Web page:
When I did a study on The Gospel of Matthew last year, the biggest surprise I found was the intentional way in which Matthew places John the Baptist into his narrative. In Matthew’s Gospel, John is presented as a model for discipleship (with the 3 transitional placements of his story coming at the beginning of Jesus’ ministry, the beginning of the disciple’s ministry, and finally in the foreshadowing of the passion narrative as the ultimate model of how discipleship is supposed to work in God’s kingdom).

Here in Mark, we find something similar, only John’s arrest arrives at the beginning of Jesus’ ministry (in Galilee) while his death arrives at the transition into the greater Gentile world (the sending of the disciples).

The abruptness of John’s death feels somehow, even more bracing as Mark prepares us for the sending of the disciples. All but abandoned, all but forgotten, a sort of footnote in the Gospel narrative. And yet it is hard to miss the placement of this story as a demonstration of faith, a faith that allowed John to give his life for the One who was greater than he. It is a faith that seems to ring loud and clear with the common message Mark has been building through the stories of the storms and the loaves- this message that the compassion of God reaches much farther than we can see on our own, and that even when we feel we are alone, Jesus still sees, still cares, is still present- that Jesus above all is interested in love and compassion.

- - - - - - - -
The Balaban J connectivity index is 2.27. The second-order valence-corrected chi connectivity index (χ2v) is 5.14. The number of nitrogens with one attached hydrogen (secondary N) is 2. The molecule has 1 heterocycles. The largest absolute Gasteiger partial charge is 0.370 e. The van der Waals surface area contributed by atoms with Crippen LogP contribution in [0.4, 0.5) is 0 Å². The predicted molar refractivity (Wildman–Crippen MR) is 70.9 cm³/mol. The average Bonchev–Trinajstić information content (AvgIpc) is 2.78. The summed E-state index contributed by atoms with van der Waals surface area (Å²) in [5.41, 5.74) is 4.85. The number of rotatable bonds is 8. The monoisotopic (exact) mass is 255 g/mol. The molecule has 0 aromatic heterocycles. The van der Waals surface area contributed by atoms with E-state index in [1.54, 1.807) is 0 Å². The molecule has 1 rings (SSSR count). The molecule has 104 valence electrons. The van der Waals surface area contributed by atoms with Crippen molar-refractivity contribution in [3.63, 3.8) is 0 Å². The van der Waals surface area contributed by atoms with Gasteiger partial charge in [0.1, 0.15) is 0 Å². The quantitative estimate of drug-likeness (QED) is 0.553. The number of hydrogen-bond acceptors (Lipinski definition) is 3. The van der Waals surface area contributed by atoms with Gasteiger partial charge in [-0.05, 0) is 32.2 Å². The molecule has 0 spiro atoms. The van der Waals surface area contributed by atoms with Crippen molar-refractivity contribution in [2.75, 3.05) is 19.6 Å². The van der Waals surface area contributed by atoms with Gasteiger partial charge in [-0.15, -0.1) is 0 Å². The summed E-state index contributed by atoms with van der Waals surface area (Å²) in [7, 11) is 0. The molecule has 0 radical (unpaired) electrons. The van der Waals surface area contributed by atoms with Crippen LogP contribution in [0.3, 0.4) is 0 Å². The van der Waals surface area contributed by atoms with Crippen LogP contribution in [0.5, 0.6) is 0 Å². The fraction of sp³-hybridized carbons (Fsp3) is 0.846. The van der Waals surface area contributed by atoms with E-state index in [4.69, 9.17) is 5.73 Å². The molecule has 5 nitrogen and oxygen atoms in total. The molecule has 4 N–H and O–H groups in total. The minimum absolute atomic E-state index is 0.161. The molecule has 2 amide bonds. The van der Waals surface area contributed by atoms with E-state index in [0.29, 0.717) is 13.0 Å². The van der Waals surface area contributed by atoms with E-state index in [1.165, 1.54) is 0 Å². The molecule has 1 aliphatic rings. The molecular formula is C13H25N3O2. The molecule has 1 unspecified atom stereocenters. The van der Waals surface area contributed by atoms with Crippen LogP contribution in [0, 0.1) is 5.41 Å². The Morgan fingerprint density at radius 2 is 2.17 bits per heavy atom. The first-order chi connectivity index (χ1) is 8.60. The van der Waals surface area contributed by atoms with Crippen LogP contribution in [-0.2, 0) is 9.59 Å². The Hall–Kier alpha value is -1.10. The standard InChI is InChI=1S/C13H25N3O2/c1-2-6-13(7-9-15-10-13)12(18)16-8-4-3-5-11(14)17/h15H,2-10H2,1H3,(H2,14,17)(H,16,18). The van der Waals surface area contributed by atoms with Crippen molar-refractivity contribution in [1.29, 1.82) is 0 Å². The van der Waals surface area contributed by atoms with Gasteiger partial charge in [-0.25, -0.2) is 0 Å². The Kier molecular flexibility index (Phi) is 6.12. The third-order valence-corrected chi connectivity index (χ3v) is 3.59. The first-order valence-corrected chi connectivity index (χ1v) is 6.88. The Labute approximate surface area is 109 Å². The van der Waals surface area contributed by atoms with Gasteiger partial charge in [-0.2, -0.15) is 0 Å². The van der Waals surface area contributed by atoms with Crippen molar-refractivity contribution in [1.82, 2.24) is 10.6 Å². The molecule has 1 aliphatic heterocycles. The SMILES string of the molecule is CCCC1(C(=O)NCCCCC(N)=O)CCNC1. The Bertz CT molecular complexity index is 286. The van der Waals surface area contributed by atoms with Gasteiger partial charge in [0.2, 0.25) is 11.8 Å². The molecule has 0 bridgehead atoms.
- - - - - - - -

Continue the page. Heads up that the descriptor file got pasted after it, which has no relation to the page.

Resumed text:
This is a truth that will now carry us into the next transition in Mark’s Gospel, the movement into Christ’s own walk to the Cross and the foretelling of His death. It is something that John’s death equally prepares us for. It is a reminder that just when we think there are limits to His compassion, there is a grace that pushes even further.

Published by davetcourt

I am a 40 something Canadian with a passion for theology, film, reading writing and travel.